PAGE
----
11-23-17 12:05 AM
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  1. salbass's Avatar
    I finally got home and unwrapped my Priv. I was excited because my company's Exchange only allows Android or iOS to receive mail. I've been using Touchdown mail app side loaded on my Z10 due to this because Touchdown allows you to override the Devicetype Setting to Android.

    My assumption was that since the Priv is stock Android then it would send that devicetype. Assumption is wrong and I'm back right where I started. I am pretty upset because I was excited to get some form of the hub back again but looks like I can't. Anyone else run into this? Any workarounds that Android IS has to get my corporate mail again?

    Thanks!

    Posted via CB10
    jonty12 likes this.
    11-11-15 02:29 PM
  2. chrisgatguis's Avatar
    Have you informed them? And explained the type of phone you are using? Seems like a strange way round to have it (we are the opposite way round).

    Posted via CB10
    11-11-15 02:32 PM
  3. Andrew4life's Avatar
    I think your company has to manually accept new device connections. Might want to just give your IT department a call

    Posted via CB10
    11-11-15 02:37 PM
  4. bobshine's Avatar
    Make sure also you haven't reached the device limite

    Posted via CB10
    11-11-15 02:38 PM
  5. salbass's Avatar
    I have called them and that's the way they created it. I can add it through Gmail and that works but I can't see the account through the hub. This is so depressing!

    Posted via CB10
    11-11-15 05:45 PM
  6. jonty12's Avatar
    I finally got home and unwrapped my Priv. I was excited because my company's Exchange only allows Android or iOS to receive mail. I've been using Touchdown mail app side loaded on my Z10 due to this because Touchdown allows you to override the Devicetype Setting to Android.

    My assumption was that since the Priv is stock Android then it would send that devicetype. Assumption is wrong and I'm back right where I started. I am pretty upset because I was excited to get some form of the hub back again but looks like I can't. Anyone else run into this? Any workarounds that Android IS has to get my corporate mail again?

    Thanks!

    Posted via CB10
    I hate to celebrate your bad news, but this may be excellent news for me!

    My company is the opposite... they'll take exchange connections through BB10 and iOS (I've been using BB10 since 2013) but Android has to be through Touchdown. If I use Touchdown I lose the majority of why I use BB (BB calendar, Hub, etc.). If this identifies the device as BB, I'm good to go! If it identifies as Android, there's no point in getting it.
    11-11-15 05:50 PM
  7. salbass's Avatar
    Huh? Why would you not just get a BB10 device?? If I had my choice I would want the whole BB10 experience. I got the android because it would identify itself as an Android but have the productivity (well as close as you can get) to a BlackBerry.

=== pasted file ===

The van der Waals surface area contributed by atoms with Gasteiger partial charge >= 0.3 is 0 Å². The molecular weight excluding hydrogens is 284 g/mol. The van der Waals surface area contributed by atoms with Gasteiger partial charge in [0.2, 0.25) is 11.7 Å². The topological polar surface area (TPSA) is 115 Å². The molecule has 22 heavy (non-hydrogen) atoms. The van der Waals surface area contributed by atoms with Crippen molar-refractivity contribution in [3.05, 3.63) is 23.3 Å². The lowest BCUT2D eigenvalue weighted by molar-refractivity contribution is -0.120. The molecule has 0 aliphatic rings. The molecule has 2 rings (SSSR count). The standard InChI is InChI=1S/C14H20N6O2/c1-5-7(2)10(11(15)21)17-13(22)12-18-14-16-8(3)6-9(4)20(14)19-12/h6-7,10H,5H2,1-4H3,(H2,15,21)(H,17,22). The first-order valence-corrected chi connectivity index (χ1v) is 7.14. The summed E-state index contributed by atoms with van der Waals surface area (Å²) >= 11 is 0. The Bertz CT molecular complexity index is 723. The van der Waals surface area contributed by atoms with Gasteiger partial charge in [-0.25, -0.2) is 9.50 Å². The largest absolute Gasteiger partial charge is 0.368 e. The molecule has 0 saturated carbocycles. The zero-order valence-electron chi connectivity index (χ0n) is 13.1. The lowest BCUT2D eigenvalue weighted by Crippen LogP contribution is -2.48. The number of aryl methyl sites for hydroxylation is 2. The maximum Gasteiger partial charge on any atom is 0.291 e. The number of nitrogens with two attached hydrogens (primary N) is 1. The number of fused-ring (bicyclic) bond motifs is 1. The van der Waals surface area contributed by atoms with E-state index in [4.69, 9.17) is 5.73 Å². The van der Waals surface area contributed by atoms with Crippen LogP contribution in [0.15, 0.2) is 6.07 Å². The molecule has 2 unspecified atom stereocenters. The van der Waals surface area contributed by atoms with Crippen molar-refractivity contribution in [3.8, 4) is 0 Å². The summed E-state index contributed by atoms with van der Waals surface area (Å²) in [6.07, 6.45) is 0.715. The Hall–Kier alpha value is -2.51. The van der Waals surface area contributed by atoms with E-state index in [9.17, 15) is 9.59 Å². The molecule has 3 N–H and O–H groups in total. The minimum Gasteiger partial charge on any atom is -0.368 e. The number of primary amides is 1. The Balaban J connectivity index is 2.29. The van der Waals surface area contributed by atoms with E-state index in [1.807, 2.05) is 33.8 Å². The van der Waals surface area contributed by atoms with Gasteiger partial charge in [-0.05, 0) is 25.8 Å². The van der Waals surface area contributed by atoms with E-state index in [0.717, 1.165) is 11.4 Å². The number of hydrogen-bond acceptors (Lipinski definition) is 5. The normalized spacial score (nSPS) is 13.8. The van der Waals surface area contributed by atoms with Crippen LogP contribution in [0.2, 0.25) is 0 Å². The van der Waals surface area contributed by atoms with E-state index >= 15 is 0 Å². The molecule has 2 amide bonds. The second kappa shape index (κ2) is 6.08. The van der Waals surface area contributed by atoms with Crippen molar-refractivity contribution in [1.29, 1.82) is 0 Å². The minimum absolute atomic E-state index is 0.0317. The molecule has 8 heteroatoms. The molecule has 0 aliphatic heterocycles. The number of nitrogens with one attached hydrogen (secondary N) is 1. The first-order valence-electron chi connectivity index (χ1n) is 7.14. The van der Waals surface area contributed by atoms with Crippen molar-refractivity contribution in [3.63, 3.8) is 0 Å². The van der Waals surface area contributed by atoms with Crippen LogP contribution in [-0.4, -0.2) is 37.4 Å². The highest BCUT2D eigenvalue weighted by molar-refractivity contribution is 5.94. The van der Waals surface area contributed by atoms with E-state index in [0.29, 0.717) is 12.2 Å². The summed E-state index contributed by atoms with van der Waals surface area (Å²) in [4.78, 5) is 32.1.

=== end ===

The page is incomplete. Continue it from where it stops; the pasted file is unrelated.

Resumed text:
Posted via CB10
    11-11-15 05:56 PM
  8. jonty12's Avatar
    Huh? Why would you not just get a BB10 device?? If I had my choice I would want the whole BB10 experience. I got the android because it would identify itself as an Android but have the productivity (well as close as you can get) to a BlackBerry.


    Posted via CB10
    I have a Z30 currently. Too many needed apps aren't available at this stage. It was fine 6 months ago, but many now require Android 4.4 or above to function or never worked. If I didn't need them, there'd be no question. I MUCH prefer BB10 as an OS.
    11-11-15 06:00 PM
  9. cognac_sipper's Avatar
    I think I would run into the same problem..... So if I use an app for exchange like type mail I am guessing it would not show up in the hub....
    11-11-15 06:09 PM
  10. conite's Avatar
    I have called them and that's the way they created it. I can add it through Gmail and that works but I can't see the account through the hub. This is so depressing!

    Posted via CB10
    Hopefully it will be added soon. I know they are madly updating the HUB with bug fixes and new features.

    PassportSQW100-4/10.3.2.2789
    11-11-15 06:11 PM
  11. SeltzerWater's Avatar
    Hopefully it will be added soon. I know they are madly updating the HUB with bug fixes and new features.

    PassportSQW100-4/10.3.2.2789
    Haven't seen an update in days. What did you mean by madly?

    Posted via the CrackBerry App for Android
    11-12-15 05:37 AM
  12. salbass's Avatar
    I have a case open. Waiting to hear back. Oddly, if I setup the Exchange account under the stock Gmail app that works perfectly. Just not seeing it in the hub, have to go into Gmail. I wonder why they didn't make Device Type an option to choose which device header to send?



    Posted via CB10
    11-12-15 02:16 PM
  13. c_bryant34's Avatar
    I have a case open. Waiting to hear back. Oddly, if I setup the Exchange account under the stock Gmail app that works perfectly. Just not seeing it in the hub, have to go into Gmail. I wonder why they didn't make Device Type an option to choose which device header to send?



    Posted via CB10
    When you try setting it up in the Hub are you getting an error of some sort? Like a required policy, etc?
    11-13-15 12:16 AM
  14. salbass's Avatar
    Yes I get an email to my regular in box saying that the Exchange policy is blocking it due to Device Type.